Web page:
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Mac·Ar·thur(mĭk-är′thər), Douglas 1880-1964.
American general who served as US chief of staff (1930-1935) and commanded Allied forces in the South Pacific during World War II. After losing the Philippines to the Japanese (1942), he regained the islands (1944) and accepted the surrender of Japan (1945). He commanded the United Nations forces in Korea (1950-1951) until a conflict in strategies led to his dismissal by President Harry S. Truman. His father, Arthur MacArthur (1845-1912), commanded American troops in the Spanish-American War and thwarted Emilio Aguinaldo's insurgence in the Philippines (1899).
American Heritage® Dictionary of the English Language, Fifth Edition. Copyright © 2016 by Houghton Mifflin Harcourt Publishing Company. Published by Houghton Mifflin Harcourt Publishing Company. All rights reserved.
(Biography) John. 1767–1834, Australian military officer, pastoralist, and entrepreneur, born in England. He established the breeding of merino sheep in Australia and was influential in founding the Australian wool industry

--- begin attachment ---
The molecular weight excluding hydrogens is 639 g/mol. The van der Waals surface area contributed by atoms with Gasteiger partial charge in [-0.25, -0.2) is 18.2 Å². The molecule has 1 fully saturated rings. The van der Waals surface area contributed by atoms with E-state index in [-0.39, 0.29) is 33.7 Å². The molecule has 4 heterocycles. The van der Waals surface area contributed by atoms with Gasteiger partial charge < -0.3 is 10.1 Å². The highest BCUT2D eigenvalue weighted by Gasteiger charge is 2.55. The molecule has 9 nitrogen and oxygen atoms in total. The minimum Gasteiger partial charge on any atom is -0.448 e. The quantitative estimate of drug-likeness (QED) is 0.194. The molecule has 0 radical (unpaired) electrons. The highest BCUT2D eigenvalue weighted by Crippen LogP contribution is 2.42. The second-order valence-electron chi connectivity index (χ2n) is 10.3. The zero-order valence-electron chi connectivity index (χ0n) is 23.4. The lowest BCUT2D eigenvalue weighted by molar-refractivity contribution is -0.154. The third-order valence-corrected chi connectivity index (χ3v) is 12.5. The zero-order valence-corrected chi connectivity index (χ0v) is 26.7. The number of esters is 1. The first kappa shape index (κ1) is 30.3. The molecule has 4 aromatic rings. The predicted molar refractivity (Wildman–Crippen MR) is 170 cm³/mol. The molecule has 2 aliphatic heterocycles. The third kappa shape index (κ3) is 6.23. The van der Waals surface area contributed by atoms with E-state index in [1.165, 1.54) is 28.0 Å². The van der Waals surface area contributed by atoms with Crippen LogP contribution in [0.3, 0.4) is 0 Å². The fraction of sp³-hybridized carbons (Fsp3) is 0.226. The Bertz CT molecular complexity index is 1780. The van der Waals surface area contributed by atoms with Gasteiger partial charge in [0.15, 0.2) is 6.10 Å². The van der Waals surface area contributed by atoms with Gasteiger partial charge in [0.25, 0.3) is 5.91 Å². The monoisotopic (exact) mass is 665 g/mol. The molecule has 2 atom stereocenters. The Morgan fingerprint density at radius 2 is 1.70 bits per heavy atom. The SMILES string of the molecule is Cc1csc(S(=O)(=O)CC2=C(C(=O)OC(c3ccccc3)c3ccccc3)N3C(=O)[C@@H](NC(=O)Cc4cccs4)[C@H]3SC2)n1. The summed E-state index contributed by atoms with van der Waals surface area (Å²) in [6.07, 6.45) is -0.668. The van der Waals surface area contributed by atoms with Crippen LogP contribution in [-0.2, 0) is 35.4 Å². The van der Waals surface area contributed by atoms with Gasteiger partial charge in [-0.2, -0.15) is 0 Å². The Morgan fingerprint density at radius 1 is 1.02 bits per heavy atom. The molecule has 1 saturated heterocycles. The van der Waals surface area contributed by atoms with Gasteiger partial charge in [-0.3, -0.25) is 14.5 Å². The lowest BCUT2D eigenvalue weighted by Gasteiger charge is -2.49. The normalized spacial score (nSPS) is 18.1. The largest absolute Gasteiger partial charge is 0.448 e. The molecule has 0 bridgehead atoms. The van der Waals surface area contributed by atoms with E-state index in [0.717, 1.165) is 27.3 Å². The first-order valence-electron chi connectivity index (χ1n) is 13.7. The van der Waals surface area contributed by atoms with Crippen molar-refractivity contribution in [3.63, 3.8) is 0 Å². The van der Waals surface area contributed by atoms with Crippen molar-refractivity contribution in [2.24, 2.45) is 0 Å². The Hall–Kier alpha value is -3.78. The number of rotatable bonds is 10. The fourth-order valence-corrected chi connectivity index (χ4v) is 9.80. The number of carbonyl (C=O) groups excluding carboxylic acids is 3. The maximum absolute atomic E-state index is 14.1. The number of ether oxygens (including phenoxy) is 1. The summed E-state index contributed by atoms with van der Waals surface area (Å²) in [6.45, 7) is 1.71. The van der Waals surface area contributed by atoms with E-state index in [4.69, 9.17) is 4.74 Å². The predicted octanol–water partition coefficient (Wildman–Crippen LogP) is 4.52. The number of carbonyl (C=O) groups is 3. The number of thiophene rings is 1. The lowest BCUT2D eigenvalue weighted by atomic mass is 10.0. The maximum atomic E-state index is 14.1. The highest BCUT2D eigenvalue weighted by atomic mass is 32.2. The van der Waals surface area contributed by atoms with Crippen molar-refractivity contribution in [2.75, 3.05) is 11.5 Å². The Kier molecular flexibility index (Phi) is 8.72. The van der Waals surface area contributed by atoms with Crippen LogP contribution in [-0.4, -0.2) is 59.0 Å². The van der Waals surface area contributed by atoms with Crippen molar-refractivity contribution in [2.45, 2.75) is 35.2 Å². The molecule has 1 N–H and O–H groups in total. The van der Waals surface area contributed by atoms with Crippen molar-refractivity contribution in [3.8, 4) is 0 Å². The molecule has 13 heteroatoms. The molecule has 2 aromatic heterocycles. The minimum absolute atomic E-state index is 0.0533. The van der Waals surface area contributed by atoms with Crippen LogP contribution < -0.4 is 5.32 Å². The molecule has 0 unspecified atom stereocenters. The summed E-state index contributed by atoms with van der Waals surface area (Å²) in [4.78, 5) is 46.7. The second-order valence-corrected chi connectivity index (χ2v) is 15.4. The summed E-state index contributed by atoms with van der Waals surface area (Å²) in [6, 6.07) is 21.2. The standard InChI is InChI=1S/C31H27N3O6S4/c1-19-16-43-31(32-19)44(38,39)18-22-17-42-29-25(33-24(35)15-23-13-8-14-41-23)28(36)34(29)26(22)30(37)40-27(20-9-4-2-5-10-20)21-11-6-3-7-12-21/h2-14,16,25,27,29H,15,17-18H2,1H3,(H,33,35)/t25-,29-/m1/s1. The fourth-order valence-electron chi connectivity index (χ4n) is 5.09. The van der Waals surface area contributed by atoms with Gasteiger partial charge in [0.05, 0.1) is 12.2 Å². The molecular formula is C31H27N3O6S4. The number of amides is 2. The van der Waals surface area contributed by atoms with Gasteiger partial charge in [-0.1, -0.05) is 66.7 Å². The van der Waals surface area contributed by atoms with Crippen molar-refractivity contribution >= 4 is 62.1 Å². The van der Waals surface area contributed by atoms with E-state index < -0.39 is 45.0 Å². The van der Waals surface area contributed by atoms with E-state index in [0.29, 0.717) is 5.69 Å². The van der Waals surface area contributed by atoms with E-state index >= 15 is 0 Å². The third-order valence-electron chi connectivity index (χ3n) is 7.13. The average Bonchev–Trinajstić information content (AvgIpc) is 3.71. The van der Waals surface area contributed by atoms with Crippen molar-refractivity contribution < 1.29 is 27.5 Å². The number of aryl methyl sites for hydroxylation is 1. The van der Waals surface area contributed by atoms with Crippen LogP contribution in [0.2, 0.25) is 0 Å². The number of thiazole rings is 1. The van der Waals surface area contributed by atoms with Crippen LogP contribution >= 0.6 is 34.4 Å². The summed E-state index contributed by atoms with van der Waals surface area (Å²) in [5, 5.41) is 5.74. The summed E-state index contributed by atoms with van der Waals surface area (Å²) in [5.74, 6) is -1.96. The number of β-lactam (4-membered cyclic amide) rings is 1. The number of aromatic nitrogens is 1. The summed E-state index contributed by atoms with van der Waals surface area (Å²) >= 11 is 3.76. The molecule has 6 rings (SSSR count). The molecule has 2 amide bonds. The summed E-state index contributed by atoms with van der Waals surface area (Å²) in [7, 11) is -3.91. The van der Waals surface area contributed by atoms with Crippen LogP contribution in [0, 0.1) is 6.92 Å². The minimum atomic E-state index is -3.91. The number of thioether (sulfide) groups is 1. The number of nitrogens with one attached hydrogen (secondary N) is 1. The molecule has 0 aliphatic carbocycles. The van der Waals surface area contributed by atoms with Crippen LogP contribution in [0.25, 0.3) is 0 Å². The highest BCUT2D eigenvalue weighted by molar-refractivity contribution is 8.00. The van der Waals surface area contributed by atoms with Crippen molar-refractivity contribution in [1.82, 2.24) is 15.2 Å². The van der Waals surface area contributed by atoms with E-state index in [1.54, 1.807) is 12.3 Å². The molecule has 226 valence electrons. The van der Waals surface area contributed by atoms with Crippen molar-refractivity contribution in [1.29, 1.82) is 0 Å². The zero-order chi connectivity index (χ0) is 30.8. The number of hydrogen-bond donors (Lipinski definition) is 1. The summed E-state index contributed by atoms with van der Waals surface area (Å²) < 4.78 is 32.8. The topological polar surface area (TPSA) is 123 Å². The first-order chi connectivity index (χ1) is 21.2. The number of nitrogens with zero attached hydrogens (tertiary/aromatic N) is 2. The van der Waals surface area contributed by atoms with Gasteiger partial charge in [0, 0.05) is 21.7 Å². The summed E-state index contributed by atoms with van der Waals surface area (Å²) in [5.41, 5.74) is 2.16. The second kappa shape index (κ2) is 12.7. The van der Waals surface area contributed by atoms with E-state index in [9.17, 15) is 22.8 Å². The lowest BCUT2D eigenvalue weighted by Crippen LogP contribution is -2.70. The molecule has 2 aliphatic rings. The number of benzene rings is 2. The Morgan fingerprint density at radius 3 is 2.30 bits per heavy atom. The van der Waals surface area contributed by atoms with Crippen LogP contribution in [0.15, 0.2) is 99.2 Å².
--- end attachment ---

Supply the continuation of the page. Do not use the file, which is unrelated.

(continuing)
1. (Biography) Douglas. 1880–1964, US general. During World War II he became commanding general of US armed forces in the Pacific (1944) and accepted the surrender of Japan, the Allied occupation of which he commanded (1945–51). He was commander in chief of United Nations forces in Korea (1950–51) until dismissed by President Truman
2. (Biography) Dame Ellen (Patricia) born 1976, English yachtswoman; in 2005 she set a new world record for the fastest solo world circumnavigation
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Douglas, 1880–1964, U.S. general.
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|Noun||1.||MacArthur - United States general who served as chief of staff and commanded Allied forces in the South Pacific during World War II; he accepted the surrender of Japan (1880-1964)|
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